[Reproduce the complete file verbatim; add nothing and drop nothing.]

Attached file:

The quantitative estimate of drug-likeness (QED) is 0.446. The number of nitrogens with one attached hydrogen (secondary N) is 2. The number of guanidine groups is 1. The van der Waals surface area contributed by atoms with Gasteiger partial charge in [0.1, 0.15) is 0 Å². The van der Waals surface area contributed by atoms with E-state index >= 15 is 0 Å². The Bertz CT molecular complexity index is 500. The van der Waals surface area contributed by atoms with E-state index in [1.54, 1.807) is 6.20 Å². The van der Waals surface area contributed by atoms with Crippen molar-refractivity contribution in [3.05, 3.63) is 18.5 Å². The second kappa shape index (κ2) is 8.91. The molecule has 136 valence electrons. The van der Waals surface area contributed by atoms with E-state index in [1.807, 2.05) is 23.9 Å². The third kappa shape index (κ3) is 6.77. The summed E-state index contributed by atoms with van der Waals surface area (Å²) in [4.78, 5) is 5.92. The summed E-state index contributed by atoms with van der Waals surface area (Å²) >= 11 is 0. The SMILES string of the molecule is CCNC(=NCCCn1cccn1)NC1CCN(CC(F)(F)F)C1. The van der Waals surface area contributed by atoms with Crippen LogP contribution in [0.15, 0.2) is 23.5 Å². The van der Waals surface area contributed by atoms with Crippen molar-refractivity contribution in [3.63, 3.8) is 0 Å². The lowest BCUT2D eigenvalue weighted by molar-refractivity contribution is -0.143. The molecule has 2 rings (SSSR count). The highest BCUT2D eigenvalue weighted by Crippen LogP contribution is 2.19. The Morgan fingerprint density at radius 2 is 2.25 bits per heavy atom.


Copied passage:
The quantitative estimate of drug-likeness (QED) is 0.446. The number of nitrogens with one attached hydrogen (secondary N) is 2. The number of guanidine groups is 1. The van der Waals surface area contributed by atoms with Gasteiger partial charge in [0.1, 0.15) is 0 Å². The van der Waals surface area contributed by atoms with E-state index >= 15 is 0 Å². The Bertz CT molecular complexity index is 500. The van der Waals surface area contributed by atoms with E-state index in [1.54, 1.807) is 6.20 Å². The van der Waals surface area contributed by atoms with Crippen molar-refractivity contribution in [3.05, 3.63) is 18.5 Å². The second kappa shape index (κ2) is 8.91. The molecule has 136 valence electrons. The van der Waals surface area contributed by atoms with E-state index in [1.807, 2.05) is 23.9 Å². The third kappa shape index (κ3) is 6.77. The summed E-state index contributed by atoms with van der Waals surface area (Å²) in [4.78, 5) is 5.92. The summed E-state index contributed by atoms with van der Waals surface area (Å²) >= 11 is 0. The SMILES string of the molecule is CCNC(=NCCCn1cccn1)NC1CCN(CC(F)(F)F)C1. The van der Waals surface area contributed by atoms with Crippen LogP contribution in [0.15, 0.2) is 23.5 Å². The van der Waals surface area contributed by atoms with Crippen molar-refractivity contribution in [3.63, 3.8) is 0 Å². The lowest BCUT2D eigenvalue weighted by molar-refractivity contribution is -0.143. The molecule has 2 rings (SSSR count). The highest BCUT2D eigenvalue weighted by Crippen LogP contribution is 2.19. The Morgan fingerprint density at radius 2 is 2.25 bits per heavy atom.